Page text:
Argentina: Tens of Thousands March Against IMF-Imposed Austerity

Feb 14, 2019

In Argentina, tens of thousands marched through the capital Buenos Aires Wednesday, blocking roads to protest high unemployment and austerity measures imposed by President Mauricio Macri, including cuts to public utility subsidies. The austerity measures have led to higher water and electricity bills. They come as Argentina submitted to a plan by the International Monetary Fund to end much of its fiscal deficit by the end of the year. This is Argentine labor leader Hugo Godoy.

Hugo Godoy: “Our people do not want this agreement with the International Monetary Fund, which we want to repeal. We have bills and proposals for government policies that include the needs of the Argentine people.”

FEMA Administrator Brock Long Resigns

Image Credit: CBS / Face the Nation

Feb 14, 2019

The head of the Federal Emergency Management Agency, Brock Long, said Wednesday he is resigning his post after less than two years on the job. Long’s resignation came after a government auditor found he improperly used government vehicles to travel to and from his home in North Carolina. As FEMA administrator, Brock Long oversaw the Trump administration’s widely criticized response to devastating wildfires in California and other western states, as well as a series of major hurricanes in 2017—Harvey, Irma and Maria. Last year, a George Washington University study commissioned by Puerto Rico’s governor found over 3,000 people died as a direct result of Hurricane Maria. After Donald Trump disputed the findings, Brock Long defended the president.

Brock Long: “These studies are all over the place. The Harvard study was done differently, studies a different period of time, versus the George Washington study. There’s a big discrepancy, whether it’s direct deaths or indirect deaths.”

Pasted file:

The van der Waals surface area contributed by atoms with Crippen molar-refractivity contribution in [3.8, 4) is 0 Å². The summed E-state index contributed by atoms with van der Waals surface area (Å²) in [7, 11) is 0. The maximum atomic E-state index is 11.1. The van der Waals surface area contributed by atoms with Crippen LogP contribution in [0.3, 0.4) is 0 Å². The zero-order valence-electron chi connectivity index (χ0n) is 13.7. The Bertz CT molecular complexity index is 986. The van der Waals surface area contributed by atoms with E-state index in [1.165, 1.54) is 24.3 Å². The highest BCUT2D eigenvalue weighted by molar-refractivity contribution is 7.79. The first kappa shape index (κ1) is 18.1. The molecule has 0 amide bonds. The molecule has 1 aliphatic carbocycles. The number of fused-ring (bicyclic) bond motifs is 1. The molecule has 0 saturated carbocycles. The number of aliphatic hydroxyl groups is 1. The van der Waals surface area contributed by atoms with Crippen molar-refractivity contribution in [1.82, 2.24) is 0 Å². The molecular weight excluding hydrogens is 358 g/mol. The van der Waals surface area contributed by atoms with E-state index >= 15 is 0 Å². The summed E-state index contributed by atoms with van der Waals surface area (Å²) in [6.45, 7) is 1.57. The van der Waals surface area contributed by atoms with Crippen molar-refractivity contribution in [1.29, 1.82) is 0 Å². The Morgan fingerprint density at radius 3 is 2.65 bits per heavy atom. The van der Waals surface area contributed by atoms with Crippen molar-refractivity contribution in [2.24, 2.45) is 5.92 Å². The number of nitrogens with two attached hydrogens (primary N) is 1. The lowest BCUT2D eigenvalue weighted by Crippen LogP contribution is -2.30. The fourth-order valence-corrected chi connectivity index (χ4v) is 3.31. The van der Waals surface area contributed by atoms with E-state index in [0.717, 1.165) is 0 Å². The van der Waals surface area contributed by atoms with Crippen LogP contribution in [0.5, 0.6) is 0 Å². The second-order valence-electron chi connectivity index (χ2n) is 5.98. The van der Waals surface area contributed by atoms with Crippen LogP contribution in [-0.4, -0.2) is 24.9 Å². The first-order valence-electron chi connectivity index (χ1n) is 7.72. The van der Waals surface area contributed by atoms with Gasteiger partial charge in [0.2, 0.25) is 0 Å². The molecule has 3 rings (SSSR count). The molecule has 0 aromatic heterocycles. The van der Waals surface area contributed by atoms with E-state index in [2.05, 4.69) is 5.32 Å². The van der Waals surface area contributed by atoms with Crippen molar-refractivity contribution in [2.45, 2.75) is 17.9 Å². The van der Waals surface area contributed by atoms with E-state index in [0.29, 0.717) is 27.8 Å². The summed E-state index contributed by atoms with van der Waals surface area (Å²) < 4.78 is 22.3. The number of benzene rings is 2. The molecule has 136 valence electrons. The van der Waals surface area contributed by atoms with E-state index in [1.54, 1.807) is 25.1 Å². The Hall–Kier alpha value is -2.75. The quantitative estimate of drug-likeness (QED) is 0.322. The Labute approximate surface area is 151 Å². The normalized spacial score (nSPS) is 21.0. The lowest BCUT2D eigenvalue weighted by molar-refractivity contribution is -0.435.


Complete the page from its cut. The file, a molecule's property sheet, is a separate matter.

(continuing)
In response to Brock Long’s resignation Wednesday, San Juan Mayor Carmen Yulín Cruz tweeted, “Brock Long was Trump’s hatchet man in the botched Puerto Rican relief effort after hurricanes Irma and María. He should have been fired and held accountable for the loss of lives.” Deputy FEMA chief Peter Gaynor will serve as acting administrator until the Senate confirms a replacement.

NASA Administrator Hosts Industry Forum on Lunar Exploration Plans

NASA Video
Published on Feb 14, 2019

Administrator Jim Bridenstine kicked off an industry forum with remarks, followed by William Gerstenmaier, associate administrator for the Human Exploration and Operations Mission Directorate, who provided an overview of the agency’s lunar human architecture solicitation requests. This video is available for download from NASA’s Image and Video Library: https://images.nasa.gov/details-NHQ_2…

In Conversation: Robert Reich and Ro Khanna

Robert Reich

Published on Feb 14, 2019

Robert Reich and Congressman Ro Khanna discuss politics, the economy, and the progressive movement. Watch More: Robert Reich and Elizabeth Warren ►► https://youtu.be/6F3EJh6V1cw

The Story Of The Tuskegee Airmen Documentary – Military Channel(New)

Published on Jan 24, 2017

The Story Of The Tuskegee Airmen Documentary – Military Channel

The Tuskegee Airmen is the prominent name of a team of African-American military aviators (competitor as well as bombing plane) who dealt with in The second world war. Officially, they developed the 332nd Boxer Group as well as the 477th Bombardment Group of the Usa Army Air Forces. The name also puts on the navigators, bombardiers, mechanics, teachers, team chiefs, registered nurses, cooks as well as other assistance employees for the aviators.